If all of that weren’t enough, consider the first of four ICCA Championships The SoCal VoCals won—the moment after they were crowned champions, when the group’s director expressed his disbelief at winning, and referenced how hard the group had worked, including studying countless hours of YouTube footage of past champions.

Great groups beget other great groups—if the latter generation is willing to do its homework and learn.

I love it!

The Remix to Ignition

200 Reasons To Love A Cappella

Reason #118: The Remix to Ignition

One of the joys of being a contemporary a cappella fan over the last decade has been, year after year, watching groups take on songs I never thought they would. Long gone are the days of groups strictly adhering to barbershop or doo-wop (though, even within such sub-genres, groups are experimenting with the boundaries of conventional song choices).

Whether it’s The Syracuse University Mandarins bring The Darkness’s “I Believe In a Thing Called Love” at ICCA Finals in 2004, Rutgers University Casual Harmony espousing material from Muse and System of a Down in 2005, or Reverb mashing up “This Is How We Do It” and “Beat It” with their distinct brand of nerdy pop sensibility in 2013, more and more, the a cappella form is proving limitless.

One of my simplest, borderline guilty pleasures in this vein is watching The Potsdam Pointercounts in 2007—the first year The A Cappella Blog posted even reviews—and seeing the guys take on R. Kelly’s “Remix to Ignition” as the encore to their ICCA quarterfinal win. with a near flawless combination of slick vocals and tongue-in-cheek, self-deprecating humor, the song presented a moment in time for college a cappella, defying tradition and embracing the creative latitudes distinctive to this art form.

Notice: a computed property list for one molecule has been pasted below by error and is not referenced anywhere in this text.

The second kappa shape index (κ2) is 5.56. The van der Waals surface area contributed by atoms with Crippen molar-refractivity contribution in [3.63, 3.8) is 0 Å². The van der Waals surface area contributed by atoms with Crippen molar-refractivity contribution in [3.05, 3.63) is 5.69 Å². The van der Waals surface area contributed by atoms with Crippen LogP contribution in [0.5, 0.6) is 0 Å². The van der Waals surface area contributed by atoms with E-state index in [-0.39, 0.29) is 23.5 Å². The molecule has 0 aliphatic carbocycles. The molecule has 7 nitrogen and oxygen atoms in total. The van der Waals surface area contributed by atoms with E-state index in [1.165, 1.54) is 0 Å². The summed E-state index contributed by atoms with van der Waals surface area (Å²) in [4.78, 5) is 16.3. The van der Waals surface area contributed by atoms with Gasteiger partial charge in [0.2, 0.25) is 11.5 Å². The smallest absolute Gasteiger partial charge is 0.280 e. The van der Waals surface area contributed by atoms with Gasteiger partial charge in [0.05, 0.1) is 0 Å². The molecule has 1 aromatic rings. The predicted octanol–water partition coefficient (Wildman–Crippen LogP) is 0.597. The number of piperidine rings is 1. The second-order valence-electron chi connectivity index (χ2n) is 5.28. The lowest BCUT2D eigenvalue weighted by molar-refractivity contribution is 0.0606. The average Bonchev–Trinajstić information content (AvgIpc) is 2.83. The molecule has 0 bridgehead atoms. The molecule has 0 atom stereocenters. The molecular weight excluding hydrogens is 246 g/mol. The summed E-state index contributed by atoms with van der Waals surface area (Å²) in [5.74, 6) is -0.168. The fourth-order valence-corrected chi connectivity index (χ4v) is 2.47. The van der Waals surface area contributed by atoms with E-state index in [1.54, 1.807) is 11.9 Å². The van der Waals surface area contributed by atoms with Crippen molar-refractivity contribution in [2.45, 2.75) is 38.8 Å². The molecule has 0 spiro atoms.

I love it!

When Over the Top Costuming Works

200 Reasons To Love A Cappella

Reason #117: When Over the Top Costuming Works

There are times when I watch an a cappella performance and question what the group was thinking in regard to attire. There’s costuming that’s painfully gimmicky. Colors that clash. Blazers so loud that they distract from everything else happening on stage and make it impossible to take the group seriously.

And then there are those groups that make over the top wardrobe choices work for them.

Take The Amherst Zumbyes.

The group has made a name for itself through high energy, confidence, and comedy. And their (not so) secret weapon?

The banana.

Traditionally, one man in the group dons a banana costume. Ask the group about it, and the answer comes back: “What banana?”

It’s a costume choice that’s profoundly memorable. Unique. Fun. And it gets people talking. In short, it does everything that I can only assume the group wants for it to, without the group ever having to say a word about it.

I love it!

Next Page
Wild Transitions Between Songs
Meeting a Group After the Show
Distinctive Syllables
One Group Inspiring Another
The Remix to Ignition
When Over the Top Costuming Works
Aca-Wedding Proposals
The Sound of a Pitch Pipe
Hearing a Song Evolve
Seeing a Second Group Sing the Same Song—And Do It Better
The One Guy Who Wants It Badder Than Anyone Else
Hearing a Song You Thought No One Else Knew
Sweating
Fake Outs
Large Men Who Can Work The Stage
The Battle
The CMU Originals’ Boat
Witnessing Someone’s First Solo
Hearing a New Song Debuted
Spitting On Mics
Impromptu Performances
The National Anthem
American Harmony
Innovative Stage Entrances
Well-Rehearsed Exits
Pentatonix
GQ
Family A Cappella Groups
Barbershop Quartets
The A Cappella Bop